I had cabling problems all the time I was doing this; my error mostly. I found that I can verify the cable setup correctness by plugging the RJ45 that goes into the router into a switch. If everything is wired correctly the switch detects a 1000MBit connection to the antenna about 5s after the power is connected. In fact the router can then be plugged into the switch and it should all work; the switch gives you access to 192.168.0.0/16 so it's possible to see what is out there...
You can also check the resistance of each pair while connected to the antenna with a suitable breakout RJ45 and testing with the PSE disconnected. This helps if there is some poor connection in there. I can't find the core resistances of the Wurtz electromagnetics but you should see each pair with a resistance just a few ohms. When I measured I was seeing maybe three ohms across correctly connected pairs. You should also see a low resistance between the two pairs corresponding to + and the two corresponding to - and around 30kohm between + and -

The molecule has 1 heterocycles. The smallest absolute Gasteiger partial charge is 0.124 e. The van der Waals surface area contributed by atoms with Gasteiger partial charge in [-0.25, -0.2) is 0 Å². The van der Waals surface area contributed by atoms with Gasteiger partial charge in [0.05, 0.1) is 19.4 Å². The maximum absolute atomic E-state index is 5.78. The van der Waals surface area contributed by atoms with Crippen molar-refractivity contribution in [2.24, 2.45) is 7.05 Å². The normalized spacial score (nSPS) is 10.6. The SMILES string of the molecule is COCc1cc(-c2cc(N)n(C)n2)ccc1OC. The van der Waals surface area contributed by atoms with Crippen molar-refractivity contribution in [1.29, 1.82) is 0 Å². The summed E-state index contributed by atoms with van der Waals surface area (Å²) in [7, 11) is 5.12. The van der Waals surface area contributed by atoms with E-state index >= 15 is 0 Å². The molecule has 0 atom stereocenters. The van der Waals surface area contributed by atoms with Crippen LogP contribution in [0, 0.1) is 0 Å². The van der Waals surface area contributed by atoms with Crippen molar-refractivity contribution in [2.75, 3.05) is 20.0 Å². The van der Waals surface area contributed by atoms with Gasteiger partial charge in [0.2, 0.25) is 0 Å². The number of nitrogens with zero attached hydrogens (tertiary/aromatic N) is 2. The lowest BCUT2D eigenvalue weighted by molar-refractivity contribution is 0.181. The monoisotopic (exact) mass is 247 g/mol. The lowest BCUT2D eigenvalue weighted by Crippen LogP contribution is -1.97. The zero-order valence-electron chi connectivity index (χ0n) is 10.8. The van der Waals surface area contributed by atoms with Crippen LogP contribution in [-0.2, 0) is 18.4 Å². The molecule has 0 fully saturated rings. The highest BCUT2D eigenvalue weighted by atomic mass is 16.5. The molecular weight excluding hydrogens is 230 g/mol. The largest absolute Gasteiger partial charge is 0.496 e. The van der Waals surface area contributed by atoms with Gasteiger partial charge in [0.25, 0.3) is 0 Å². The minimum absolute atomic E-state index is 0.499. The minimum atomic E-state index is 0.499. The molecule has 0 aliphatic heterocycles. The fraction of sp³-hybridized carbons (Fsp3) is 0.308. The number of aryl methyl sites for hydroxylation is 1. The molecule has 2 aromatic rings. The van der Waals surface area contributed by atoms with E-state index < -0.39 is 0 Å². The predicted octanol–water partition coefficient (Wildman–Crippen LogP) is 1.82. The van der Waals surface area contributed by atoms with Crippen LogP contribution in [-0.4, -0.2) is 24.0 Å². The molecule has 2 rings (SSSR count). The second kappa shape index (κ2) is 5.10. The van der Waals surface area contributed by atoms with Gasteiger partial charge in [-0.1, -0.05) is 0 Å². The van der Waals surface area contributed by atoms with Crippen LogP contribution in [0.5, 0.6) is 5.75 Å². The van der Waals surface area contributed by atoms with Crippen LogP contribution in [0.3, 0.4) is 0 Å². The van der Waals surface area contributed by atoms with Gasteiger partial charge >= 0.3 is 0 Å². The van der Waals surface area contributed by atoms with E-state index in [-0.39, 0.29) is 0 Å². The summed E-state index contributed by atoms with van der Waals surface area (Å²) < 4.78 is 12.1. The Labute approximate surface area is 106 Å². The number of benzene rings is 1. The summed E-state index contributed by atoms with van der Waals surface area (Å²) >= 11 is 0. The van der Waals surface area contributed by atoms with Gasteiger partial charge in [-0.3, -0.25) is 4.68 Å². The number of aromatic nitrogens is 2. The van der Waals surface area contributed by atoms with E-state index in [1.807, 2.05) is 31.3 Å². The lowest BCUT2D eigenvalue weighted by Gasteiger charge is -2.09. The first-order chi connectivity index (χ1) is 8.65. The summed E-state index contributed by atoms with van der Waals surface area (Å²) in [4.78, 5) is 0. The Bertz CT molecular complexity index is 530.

That sounds exactly like my original problem! My 75ft cable antenna connector was fried and the router was fried. With a new cable, a new dongle and the original router I had an internet connection but no ethernet on the dongle. Somehow the short in the SPX connector had killed something in the router that makes the dongle work. Once again plug the RJ45 from the dongle into a switch and see if the lights come on. It took me about 2 weeks to persuade StarLink customer support to send me a new router. At the end I'd already bought a new cable and they didn't respond to my request to refund that cost.
The SPX connector is pretty much garbage. In my case I plugged it in in summer and it failed in winter. I can only assume that the very small amount of water vapour in the sealed chamber that is created when the plug is inserted condensed and shorted enough out to fry the plug. The jack in the mast can apparently be pried out; I'm very tempted to pull it out, cut it off and solder cable directly to it with a swapped RJ45 at the end.